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Logo of nihpaAbout Author manuscriptsSubmit a manuscriptHHS Public Access; Author Manuscript; Accepted for publication in peer reviewed journal;
 
Trends Cardiovasc Med. Author manuscript; available in PMC 2016 June 30.
Published in final edited form as:
PMCID: PMC4928712
NIHMSID: NIHMS783730

Coronary plaque burden regression and high-risk plaque reversal: Potential biomarkers for secondary prevention?

Approximately 300,000 Americans have a recurrent coronary attack each year [1]. Effective medical therapies reduce event frequency, and newer, potentially more effective anti-atherosclerotic therapies are being studied [24] and becoming available [5,6]. The therapeutic implications of these novel agents are likely to have significant expense and some significant risk such that their appropriate selection for the individual patient will become increasingly important. A question that arises is whether in-vivo coronary plaque assessment can appropriately select high-risk patients for this therapy and monitor treatment response.

In the article “Regression of Coronary Atherosclerosis: Current Evidence and Future Perspectives”, Koskinas et al. [7] reviewed intracoronary imaging modalities for the evaluation of plaque burden and morphology. The authors conclude that while there is currently insufficient data to demonstrate the impact of plaque regression or stabilization on reducing coronary events, in-vivo plaque evaluation may ultimately help identify high-risk patients who will benefit from novel aggressive anti-atherosclerotic therapy. They summarize current evidence of coronary plaque regression and stabilization with intensive anti-atherosclerotic therapy using intravascular ultrasound (IVUS), optical coherence tomography, and near infrared spectroscopy. These intracoronary imaging modalities have allowed investigators to quantify plaque burden, characterize high-risk plaque, and assess plaque responses to therapy. The authors note atheroma volume, fibrous cap thickness, arterial remodeling, lipid pool/necrotic core, and macrophage accumulation to be important characteristics. However, catheter-based intracoronary imaging has demonstrated only modest changes with anti-atherosclerotic therapy, as detailed by the authors. Hybrid noninvasive coronary plaque imaging may be needed to help us understand the discordance between the substantial clinical impact of statins vs their modest plaque regression and minor changes in plaque morphology. Advances in noninvasive coronary plaque imaging may bridge this knowledge gap, as computed tomography (CT), magnetic resonance imaging (MRI), and positron emission tomography (PET) can also evaluate plaque burden and/or high-risk plaque morphology, although each has its limitations (Table).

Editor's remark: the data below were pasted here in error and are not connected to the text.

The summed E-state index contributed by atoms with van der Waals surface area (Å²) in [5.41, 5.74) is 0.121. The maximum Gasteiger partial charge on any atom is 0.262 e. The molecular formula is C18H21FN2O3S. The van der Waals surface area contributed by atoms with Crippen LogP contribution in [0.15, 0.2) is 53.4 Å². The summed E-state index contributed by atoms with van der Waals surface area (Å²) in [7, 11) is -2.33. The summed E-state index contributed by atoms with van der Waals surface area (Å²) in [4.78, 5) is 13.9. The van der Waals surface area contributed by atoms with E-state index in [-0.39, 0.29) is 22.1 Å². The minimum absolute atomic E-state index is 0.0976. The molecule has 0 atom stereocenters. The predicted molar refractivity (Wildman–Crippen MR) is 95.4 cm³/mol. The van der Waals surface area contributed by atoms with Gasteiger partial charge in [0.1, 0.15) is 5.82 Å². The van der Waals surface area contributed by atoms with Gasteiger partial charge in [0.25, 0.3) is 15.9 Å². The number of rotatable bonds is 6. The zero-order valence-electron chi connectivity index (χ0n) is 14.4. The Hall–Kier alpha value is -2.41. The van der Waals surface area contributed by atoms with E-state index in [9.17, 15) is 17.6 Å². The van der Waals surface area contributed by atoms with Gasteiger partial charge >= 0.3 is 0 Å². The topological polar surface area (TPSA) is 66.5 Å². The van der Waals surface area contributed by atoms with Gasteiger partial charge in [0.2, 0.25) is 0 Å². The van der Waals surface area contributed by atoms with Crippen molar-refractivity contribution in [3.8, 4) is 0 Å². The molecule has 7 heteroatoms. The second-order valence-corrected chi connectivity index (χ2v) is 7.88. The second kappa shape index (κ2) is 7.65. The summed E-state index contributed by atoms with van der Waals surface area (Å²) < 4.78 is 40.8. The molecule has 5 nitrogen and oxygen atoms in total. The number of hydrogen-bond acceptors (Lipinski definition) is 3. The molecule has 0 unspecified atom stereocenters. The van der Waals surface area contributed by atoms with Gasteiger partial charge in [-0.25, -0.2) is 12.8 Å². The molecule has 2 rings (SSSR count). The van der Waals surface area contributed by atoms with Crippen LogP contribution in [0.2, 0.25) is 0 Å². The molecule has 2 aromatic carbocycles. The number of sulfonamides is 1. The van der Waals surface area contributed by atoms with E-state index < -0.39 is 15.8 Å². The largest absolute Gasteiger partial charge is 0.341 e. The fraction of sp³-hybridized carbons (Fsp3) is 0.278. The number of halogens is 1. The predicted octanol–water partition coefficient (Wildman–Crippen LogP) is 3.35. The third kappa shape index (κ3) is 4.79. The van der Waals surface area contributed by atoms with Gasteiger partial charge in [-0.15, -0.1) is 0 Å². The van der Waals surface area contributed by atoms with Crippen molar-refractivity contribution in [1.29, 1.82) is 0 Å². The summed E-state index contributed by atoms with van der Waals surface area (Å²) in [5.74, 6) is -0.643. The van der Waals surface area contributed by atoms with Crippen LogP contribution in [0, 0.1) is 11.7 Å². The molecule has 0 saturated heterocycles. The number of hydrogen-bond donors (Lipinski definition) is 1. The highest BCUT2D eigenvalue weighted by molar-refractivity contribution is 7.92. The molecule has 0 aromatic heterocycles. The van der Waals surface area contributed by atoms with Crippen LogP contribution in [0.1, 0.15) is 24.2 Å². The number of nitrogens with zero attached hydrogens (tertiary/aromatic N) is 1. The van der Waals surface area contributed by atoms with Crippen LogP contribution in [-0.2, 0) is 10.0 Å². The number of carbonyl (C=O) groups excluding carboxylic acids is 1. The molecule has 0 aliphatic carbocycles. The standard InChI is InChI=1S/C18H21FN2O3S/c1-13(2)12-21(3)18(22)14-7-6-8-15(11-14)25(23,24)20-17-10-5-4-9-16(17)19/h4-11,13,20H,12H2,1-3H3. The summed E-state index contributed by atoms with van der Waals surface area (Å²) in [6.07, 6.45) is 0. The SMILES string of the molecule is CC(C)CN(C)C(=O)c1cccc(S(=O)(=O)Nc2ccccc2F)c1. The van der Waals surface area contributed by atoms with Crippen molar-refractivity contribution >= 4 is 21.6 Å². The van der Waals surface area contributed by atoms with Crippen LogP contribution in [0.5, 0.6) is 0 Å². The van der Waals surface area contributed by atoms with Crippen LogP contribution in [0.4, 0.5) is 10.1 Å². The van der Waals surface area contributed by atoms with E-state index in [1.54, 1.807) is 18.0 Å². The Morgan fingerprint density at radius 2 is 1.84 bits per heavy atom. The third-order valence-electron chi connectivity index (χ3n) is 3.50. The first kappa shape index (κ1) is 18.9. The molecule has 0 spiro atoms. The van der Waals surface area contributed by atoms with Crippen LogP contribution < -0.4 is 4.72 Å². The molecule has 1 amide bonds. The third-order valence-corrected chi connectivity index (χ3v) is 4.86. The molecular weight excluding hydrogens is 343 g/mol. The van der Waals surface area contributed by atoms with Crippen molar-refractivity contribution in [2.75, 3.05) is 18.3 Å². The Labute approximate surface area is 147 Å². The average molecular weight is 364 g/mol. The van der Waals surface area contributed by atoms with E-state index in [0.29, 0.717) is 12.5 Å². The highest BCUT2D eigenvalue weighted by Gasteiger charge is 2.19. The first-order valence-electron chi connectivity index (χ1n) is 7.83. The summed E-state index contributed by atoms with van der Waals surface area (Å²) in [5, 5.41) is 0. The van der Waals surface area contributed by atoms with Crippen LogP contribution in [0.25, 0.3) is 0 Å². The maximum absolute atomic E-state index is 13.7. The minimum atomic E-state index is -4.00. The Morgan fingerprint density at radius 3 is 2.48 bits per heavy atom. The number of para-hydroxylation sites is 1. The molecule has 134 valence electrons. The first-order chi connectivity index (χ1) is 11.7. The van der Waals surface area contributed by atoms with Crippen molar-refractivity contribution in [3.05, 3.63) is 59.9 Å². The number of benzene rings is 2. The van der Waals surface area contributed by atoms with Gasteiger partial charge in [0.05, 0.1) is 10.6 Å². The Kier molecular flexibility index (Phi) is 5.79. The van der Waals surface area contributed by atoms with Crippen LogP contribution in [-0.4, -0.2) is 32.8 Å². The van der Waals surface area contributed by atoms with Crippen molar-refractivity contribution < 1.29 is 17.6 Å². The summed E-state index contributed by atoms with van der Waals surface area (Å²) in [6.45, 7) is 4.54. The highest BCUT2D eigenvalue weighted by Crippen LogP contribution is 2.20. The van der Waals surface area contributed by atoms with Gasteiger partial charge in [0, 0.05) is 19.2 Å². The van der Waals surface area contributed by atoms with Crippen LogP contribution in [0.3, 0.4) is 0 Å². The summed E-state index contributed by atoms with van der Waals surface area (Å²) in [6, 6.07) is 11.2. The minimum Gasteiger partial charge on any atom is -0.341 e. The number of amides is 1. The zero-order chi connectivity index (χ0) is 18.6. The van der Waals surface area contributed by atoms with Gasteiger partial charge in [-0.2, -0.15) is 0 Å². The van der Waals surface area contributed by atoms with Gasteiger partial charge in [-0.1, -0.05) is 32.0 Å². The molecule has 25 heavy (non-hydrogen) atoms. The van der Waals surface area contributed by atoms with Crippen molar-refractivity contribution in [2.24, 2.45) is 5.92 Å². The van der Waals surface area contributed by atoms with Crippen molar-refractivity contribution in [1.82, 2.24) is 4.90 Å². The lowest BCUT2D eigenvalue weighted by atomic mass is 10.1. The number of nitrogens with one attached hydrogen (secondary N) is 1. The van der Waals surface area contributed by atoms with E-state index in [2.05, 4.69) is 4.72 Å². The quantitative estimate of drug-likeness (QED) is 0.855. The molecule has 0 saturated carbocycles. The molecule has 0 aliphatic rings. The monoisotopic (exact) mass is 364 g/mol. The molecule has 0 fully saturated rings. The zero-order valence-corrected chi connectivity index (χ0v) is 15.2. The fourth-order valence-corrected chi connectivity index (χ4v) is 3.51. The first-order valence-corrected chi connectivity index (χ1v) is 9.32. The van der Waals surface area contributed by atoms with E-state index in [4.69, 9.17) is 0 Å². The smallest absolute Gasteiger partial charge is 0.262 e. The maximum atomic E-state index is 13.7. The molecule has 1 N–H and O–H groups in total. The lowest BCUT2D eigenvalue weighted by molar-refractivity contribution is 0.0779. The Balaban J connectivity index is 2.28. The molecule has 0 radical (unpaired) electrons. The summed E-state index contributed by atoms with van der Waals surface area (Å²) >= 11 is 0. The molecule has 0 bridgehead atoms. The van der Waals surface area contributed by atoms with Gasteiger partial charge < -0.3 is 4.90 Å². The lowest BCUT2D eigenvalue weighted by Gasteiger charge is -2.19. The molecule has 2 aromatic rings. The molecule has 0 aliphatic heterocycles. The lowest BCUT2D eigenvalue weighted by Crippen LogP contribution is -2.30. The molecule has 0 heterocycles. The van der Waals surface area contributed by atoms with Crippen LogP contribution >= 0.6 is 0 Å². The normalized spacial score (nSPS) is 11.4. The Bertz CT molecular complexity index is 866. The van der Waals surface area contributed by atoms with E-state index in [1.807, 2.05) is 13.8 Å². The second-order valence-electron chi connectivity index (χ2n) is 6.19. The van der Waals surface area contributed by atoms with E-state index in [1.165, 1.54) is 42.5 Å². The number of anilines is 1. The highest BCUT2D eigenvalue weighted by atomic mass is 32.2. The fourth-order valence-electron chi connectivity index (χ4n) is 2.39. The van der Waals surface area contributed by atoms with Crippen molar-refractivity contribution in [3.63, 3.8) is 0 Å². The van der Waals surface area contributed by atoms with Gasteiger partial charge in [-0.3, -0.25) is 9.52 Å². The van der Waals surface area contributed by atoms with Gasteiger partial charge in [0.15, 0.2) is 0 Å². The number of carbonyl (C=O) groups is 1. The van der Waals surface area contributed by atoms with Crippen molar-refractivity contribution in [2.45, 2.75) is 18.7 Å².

Table
Comparison of CT, MRI, and PET for assessment of coronary plaque morphology and composition.

CT